The Russian cyber-warfare apparatus allows him an inexpensive and shockingly effective way to cripple, entangle, and do literal physical harm to the infrastructure of anything that opposes his will. To understand why these attacks on the rest of us are being committed by Russia, it helps to understand two factors. First, Russia’s domineering and abusive relationship with its former satellite stakes, most notably Ukraine, its largest neighbor to the west. Second, its need to develop a way to compete with NATO in a manner that doesn't cripple its economy with excessive military expense. Since April 27, 2007, the day known to history as the Estonian 9/11, the world has been experiencing virtual assaults from Russia. From the way Russia defines cyberwarfare, to its employment for strategic use, Russia views cyber differently than its western counterparts. As James Wirtz has noted, “Russia, more than any other nascent actor on the cyber stage, seems to have devised a way to integrate cyber warfare into a grand strategy capable of achieving political objectives.” I. The Bronze Soldier of Tallinn. The Bronze Soldier attacks may be the first suspected state-backed cyber-attacks on another nation. The Bronze Soldier was a statue in Estonia's capital, Tallinn. It was viewed by Russians as a symbol of Soviet deliverance from Nazism. To many Estonians, however, it was an eyesore of Communist oppression, a miserable period that lasted more than fifty years. They decided to remove it from the center of town, and move it to a military cemetary on the outskirts. The Kremlin threatened trouble immediately, and they meant it. Little Estonia, for all it lacks in acreage, is a world leader in the field of internet freedoms. They are one of the most heavily wired nations in the world. For this reason, one can only imagine how disruptive and traumatic it was, when the website of Estonia’s largest newspaper was brought crashing to its knees, with unprecedented speed, under the weight of a wave of Internet traffic it couldn’t support. As with America's 2016 election, there was no way to legally prove Russia was responsible, but everybody knew. One Estonian government official told the BBC that evidence suggested the attack "was orchestrated by the Kremlin, and malicious gangs then seized the opportunity to join in and do their own bit to attack Estonia". 2007 marked the beginning of a new and troublesome tactic. For the hostility of nations to find its mode of expression virtually is new. It is a developing situation worldwide, but the bulk of it, of course, takes place in Europe. In order to understand the context of this struggle, it is necessary first to examine Russia's strained relationships with most of its satellite states, particularly Ukraine. The Kremlin has always considered Ukraine to be both a rightful part of Russia’s empire, and an important territorial asset. It presents a strategic buffer zone between Russia and the powers of NATO. It allows them a highly profitable pipeline route to Europe, and it is home to one of Russia’s few warm-water ports. For all those reasons, Moscow has worked for generations to keep Ukraine in the position of a submissive smaller sibling. It was the largest of their satellite states, and the one it took most effort to control. A great deal of bad blood on both sides remains. Information Systems Security Partners is the occupant of a small building in an industrial neighborhood of Kiev. Inside, a man named Oleksii Yasinsky sits in a darkened room behind a round table, covered in maps and timelines. They chronicle a timeline of intrusions by a whole galaxy of hacker groups, with names like Turia Group, Cozy Bear, and the most feared of all, Sandworm. This organization, which uses the nomenclature of Frank Herbert's Dune as code names, has been the focus of Yasinsky's interest since the first cyber- attack on Ukraine, a country that has been used as a test lab for new types of ways to wreak virtual havoc. In December of 2016, Yasinsky was watching the movie Snowden when his building lost power- along with the rest of town. The lights went out in areas all over Ukraine that night. Ukraine, however, is not alone. Numerous cyber attacks in Europe have been blamed on Russian-linked groups - many of them spectacular. The lines between physical reality and virtual reality have blurred. Russia has proven its ability to use automated systems to inflict real harm in the world, as in their attacks on the Estonian and Ukrainian power grids. In 2008, Georgia too found itself at war with Russia, and suffered similar abuse. In 2015 France's TV5Monde broadcaster was taken off air in the middle of a broadcast. Its systems were all but annihilated. Later the same year, another Russian hacking group calling itself APT28 perpetuated a massive data hack, in Germany's lower house of Parliament. 16 gigabytes of data were stolen. After that, Germany's head of domestic intelligence began speaking of a "hybrid" Russian threat" to the September 2017 elections in which Angela Merkel is seeking a fourth term in office. Angela Merkel, in the age of Trump, is the de facto leader of NATO, and therefore the most powerful leader in the world. Her reelection is all but guaranteed on a level field of play. Expect to see a great disruption as Russia tries knocking her off her perch. Another cyber attack, on Bulgaria in October 2016, was described by its president as the heaviest and most intense to be conducted in south-eastern Europe. Trump's victory the following month represented the greatest coup ever scored on the United States by Russia. And shortly after Trump's inauguration, the French elections were hacked and tampered with as well, on behalf of the virulently anti- Semitic Marine Le Pen, whose entire campaign was financed openly by Putin. Assistant Secretary of Defense Eric Rosenbach, the Pentagon’s principal cyber advisor, had the following to say about cyber operations in May 2017. "The place where I think it will be most helpful to senior policymakers is what I call in ‘the space between’. What is the space between? … You have diplomacy, economic sanctions…and then you have military action. In between there’s this space, right? In cyber, there are a lot of things that you can do in that space between that can help us accomplish the national interest." This is a fascinating situation for those interested in the nature and future of war. It is reflective of a growing worldwide trend among military strategists to consider cyberspace through the lens of the Clausewitzian spectrum of war, which is to consider it "the continuation of politics by other means."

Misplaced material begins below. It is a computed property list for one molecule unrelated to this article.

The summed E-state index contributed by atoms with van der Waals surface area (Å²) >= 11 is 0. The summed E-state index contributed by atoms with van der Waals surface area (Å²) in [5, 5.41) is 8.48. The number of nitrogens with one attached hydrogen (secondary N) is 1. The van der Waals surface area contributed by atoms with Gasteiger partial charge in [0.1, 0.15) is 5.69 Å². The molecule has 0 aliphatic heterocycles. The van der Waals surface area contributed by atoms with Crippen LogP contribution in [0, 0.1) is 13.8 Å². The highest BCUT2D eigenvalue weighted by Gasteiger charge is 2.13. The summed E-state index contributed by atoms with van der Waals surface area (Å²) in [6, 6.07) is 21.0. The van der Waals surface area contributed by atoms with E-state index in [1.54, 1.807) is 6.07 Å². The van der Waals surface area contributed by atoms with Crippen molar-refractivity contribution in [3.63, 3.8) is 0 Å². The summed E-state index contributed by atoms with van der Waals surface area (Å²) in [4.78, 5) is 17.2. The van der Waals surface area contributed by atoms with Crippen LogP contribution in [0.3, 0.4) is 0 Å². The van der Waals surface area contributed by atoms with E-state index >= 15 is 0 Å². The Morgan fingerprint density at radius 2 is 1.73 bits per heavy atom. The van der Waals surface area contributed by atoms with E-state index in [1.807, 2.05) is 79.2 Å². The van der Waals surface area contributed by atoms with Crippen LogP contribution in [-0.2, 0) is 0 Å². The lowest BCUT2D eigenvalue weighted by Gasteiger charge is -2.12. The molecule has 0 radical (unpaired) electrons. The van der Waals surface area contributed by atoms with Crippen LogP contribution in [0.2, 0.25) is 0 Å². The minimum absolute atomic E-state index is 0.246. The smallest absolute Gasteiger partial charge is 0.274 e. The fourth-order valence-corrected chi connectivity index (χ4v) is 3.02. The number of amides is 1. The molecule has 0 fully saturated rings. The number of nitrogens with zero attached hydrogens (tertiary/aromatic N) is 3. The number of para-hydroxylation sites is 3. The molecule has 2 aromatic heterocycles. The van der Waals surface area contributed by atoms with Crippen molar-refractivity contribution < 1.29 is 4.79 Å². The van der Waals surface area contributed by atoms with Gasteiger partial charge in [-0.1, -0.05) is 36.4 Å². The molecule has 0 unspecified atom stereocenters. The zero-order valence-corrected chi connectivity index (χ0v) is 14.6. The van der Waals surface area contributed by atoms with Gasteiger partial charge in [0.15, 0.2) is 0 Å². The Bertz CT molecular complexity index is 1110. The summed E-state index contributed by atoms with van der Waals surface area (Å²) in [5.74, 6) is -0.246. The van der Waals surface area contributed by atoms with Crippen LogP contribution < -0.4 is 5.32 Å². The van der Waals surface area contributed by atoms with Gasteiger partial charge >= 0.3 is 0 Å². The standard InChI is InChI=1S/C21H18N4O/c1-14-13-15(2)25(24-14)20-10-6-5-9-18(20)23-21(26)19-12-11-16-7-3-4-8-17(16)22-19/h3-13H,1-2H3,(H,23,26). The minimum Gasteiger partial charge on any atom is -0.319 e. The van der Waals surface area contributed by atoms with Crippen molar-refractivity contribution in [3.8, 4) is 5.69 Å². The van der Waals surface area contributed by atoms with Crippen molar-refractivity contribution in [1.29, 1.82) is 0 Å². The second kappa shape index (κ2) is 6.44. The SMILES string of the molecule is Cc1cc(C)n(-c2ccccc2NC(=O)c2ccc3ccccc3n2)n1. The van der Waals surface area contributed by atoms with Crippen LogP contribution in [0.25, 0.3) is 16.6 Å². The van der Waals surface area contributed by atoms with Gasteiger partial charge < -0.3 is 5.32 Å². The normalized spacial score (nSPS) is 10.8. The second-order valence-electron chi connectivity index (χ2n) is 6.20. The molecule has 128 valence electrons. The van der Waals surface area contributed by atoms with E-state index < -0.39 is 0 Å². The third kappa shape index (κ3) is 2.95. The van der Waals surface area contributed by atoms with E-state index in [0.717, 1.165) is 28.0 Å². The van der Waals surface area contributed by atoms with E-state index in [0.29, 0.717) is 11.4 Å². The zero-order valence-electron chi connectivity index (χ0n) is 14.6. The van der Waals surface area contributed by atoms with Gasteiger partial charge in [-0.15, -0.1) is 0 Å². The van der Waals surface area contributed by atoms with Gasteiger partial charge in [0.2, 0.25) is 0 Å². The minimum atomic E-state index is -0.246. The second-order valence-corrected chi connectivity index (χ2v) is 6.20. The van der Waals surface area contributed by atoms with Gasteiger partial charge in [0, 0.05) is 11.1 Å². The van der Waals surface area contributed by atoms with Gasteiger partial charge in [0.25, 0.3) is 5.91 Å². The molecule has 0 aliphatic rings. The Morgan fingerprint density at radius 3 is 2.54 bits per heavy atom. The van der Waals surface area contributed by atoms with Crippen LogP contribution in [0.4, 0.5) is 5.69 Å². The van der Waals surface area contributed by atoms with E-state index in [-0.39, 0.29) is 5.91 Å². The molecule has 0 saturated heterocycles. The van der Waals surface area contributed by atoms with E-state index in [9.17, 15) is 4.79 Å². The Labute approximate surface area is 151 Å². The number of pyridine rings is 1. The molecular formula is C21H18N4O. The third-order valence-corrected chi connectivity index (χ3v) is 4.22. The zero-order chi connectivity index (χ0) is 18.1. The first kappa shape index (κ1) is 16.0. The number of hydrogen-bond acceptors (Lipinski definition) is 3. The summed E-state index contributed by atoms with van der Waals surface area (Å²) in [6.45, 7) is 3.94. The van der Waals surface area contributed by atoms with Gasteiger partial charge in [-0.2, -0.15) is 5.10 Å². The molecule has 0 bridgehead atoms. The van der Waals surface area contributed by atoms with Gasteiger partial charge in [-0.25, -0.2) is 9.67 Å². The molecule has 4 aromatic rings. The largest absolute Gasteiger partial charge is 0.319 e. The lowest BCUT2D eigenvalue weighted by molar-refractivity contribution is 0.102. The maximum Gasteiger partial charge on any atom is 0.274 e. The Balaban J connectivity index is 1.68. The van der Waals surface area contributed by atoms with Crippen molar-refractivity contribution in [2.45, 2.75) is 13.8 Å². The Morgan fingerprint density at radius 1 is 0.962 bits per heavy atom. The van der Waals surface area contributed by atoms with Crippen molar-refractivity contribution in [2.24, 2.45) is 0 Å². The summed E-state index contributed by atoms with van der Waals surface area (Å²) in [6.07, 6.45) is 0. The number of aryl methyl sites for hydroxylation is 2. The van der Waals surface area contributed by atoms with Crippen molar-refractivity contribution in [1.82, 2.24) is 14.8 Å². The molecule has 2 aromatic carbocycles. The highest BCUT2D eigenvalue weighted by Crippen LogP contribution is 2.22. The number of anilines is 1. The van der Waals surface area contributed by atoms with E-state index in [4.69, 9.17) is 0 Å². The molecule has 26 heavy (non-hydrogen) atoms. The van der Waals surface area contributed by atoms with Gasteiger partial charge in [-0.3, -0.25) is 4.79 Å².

That newness is also why cyberspace constitutes so many new strategic difficulties, particularly as it is being deliberately used as a weapon of war by aggressive and imperialistic powers such as Russia. This state of affairs exerts a destabilizing effect on international security, and complicates attempts to work together. Cyberspace has become a new sphere for great powers to carry out conflicts directly among each other (and any other power for that matter). Previously, their behavior was frozen at a certain level due to the strategic nuclear stalemate. There was a clear limit to how far great powers could go. Great care was always taken, to remain below the threshold of an armed attack and use of force. Instead, conflicts were carried out indirectly, through proxy wars in distant lands.